Like women, men see their sex hormone levels drop as they get older. Sometimes, this process is called male menopause or andropause, but it differs greatly from female menopause.
Doctors may use other terms to describe this process, such as testosterone deficiency syndrome, androgen deficiency, and late-onset male hypogonadism. (Hypogonadism is another name for low testosterone.)
A man’s testosterone levels start to decrease around 1% each year around age 30. The process is gradual, and his fertility is not always affected. Men may still father children into old age.
In contrast, the decline in estrogen production during female menopause takes place in a much shorter time span. After menopause, women are no longer able to have children.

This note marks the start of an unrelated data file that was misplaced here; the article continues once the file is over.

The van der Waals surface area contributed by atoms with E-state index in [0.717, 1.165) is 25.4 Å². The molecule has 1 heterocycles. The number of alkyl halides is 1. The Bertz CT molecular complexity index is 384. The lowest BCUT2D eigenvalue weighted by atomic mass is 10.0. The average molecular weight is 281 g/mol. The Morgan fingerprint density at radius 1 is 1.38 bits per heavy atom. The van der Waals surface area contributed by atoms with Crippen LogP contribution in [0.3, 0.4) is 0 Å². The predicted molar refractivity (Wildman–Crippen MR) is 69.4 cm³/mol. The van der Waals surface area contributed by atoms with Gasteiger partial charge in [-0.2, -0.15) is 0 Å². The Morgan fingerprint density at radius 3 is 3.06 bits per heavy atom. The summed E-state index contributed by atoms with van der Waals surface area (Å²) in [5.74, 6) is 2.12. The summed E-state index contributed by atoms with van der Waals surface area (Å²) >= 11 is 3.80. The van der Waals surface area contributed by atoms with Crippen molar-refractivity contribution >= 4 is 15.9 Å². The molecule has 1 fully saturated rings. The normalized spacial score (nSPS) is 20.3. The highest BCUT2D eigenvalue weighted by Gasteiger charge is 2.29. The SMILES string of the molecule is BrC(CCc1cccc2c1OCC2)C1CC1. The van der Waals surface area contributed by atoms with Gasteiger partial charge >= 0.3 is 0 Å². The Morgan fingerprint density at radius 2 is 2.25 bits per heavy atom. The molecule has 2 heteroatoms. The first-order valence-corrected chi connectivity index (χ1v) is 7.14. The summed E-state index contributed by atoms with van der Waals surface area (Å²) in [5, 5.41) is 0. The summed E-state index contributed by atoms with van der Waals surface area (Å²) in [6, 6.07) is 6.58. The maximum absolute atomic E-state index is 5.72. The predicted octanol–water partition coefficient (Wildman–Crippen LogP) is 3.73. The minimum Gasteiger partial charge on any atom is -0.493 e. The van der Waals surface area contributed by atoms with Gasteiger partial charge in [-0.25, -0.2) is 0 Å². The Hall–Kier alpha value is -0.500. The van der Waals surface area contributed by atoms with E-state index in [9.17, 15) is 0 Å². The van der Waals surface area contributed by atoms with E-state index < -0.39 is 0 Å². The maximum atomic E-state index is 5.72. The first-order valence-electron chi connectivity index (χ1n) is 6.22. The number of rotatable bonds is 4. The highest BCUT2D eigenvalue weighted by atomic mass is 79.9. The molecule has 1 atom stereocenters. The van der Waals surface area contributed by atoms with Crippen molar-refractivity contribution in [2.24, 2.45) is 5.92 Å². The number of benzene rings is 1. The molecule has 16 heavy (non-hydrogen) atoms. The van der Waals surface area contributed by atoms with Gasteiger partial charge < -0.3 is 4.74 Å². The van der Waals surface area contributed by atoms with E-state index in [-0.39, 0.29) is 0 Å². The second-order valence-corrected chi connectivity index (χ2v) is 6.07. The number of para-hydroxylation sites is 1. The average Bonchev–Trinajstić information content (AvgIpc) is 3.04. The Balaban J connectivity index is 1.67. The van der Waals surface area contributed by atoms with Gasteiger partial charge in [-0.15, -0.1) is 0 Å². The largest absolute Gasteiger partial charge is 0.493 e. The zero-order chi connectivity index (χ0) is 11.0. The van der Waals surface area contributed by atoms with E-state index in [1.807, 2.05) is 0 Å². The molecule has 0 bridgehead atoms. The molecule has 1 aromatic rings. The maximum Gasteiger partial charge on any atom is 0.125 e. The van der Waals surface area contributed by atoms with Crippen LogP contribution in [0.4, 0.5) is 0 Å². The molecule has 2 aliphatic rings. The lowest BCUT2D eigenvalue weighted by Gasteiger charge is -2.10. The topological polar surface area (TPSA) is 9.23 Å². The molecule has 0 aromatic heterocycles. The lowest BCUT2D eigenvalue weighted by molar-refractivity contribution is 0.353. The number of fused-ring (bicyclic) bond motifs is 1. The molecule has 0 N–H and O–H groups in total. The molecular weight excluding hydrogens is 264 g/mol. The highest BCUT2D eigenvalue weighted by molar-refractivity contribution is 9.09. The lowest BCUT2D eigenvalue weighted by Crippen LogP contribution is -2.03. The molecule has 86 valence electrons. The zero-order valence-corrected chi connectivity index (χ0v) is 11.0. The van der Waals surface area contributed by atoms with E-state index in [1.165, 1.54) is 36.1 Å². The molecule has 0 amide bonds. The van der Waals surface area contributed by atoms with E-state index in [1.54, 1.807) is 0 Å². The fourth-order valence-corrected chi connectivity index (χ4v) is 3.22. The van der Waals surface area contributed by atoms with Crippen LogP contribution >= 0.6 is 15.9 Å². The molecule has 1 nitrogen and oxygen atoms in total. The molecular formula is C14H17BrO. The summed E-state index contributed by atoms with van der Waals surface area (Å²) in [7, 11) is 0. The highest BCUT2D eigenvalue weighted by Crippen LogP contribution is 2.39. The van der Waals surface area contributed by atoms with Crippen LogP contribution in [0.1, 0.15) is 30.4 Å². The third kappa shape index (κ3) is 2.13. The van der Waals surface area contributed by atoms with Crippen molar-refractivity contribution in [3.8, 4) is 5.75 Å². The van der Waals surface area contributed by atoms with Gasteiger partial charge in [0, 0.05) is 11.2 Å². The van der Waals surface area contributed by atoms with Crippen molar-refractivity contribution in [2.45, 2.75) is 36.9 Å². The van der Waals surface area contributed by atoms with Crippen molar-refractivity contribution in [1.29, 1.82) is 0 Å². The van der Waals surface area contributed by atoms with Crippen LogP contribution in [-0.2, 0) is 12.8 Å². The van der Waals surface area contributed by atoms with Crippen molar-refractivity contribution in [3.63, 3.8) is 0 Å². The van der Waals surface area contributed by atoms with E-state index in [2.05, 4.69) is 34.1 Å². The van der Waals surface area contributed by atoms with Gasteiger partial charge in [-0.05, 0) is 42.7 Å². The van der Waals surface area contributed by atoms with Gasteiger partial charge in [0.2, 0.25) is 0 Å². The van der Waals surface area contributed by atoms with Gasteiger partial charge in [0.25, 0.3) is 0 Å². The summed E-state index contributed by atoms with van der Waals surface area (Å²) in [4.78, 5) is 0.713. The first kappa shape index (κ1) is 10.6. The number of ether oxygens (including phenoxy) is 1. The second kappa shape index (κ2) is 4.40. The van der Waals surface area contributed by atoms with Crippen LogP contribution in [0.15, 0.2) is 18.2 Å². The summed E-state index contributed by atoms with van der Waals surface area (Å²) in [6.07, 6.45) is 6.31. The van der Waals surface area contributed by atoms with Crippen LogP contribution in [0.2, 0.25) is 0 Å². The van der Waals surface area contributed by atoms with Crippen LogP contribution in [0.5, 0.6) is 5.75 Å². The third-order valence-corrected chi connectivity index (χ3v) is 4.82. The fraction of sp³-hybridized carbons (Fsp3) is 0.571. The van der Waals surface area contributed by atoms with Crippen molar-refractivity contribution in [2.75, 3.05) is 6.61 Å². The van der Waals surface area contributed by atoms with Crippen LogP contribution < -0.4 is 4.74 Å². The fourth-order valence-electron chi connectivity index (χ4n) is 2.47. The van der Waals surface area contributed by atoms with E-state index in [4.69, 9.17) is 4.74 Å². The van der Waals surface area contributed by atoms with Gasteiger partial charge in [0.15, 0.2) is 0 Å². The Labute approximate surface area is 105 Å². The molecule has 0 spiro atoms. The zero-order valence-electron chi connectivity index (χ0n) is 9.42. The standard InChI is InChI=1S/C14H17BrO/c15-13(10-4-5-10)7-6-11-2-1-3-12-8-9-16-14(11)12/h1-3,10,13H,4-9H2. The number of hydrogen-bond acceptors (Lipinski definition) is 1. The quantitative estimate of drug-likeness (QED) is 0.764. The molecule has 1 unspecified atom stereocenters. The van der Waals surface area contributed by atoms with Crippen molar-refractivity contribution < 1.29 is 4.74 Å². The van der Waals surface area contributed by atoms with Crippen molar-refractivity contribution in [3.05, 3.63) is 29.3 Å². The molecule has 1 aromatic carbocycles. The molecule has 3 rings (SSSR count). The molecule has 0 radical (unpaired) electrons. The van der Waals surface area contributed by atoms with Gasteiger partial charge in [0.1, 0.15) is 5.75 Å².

When men’s testosterone levels fall, they might experience some of these symptoms:
- Diminished libido
- Erectile dysfunction
- Depression, feeling less motivated
- Mood swings
- Sleep problems
- Decreased muscle mass
- Decreased bone density
- Development of breasts
Not all men have symptoms, however.
Men who do have symptoms should see their doctor. While the cause could be age-related, other health conditions could be involved, such as thyroid issues, medication side effects, or obstructive sleep apnea. It’s important to have a thorough physical exam.
Often, symptoms can be alleviated by making lifestyle changes, like eating healthy foods, getting enough sleep, exercising regularly, and reducing stress levels. If problems are caused by medications, adjusting the drug type or dosage might help.
In other cases, doctors might prescribe testosterone replacement therapy.
To learn more, please see the following links:
See the complete Low Testosterone Q & A here.
Lipschitz, David, MD
“Is there such a thing as the male menopause?”
(October 3, 2017)
“What Is Male Menopause?”
(Reviewed: March 8, 2016)
“Male menopause: Myth or reality?”
(May 18, 2017)
(January 14, 2017)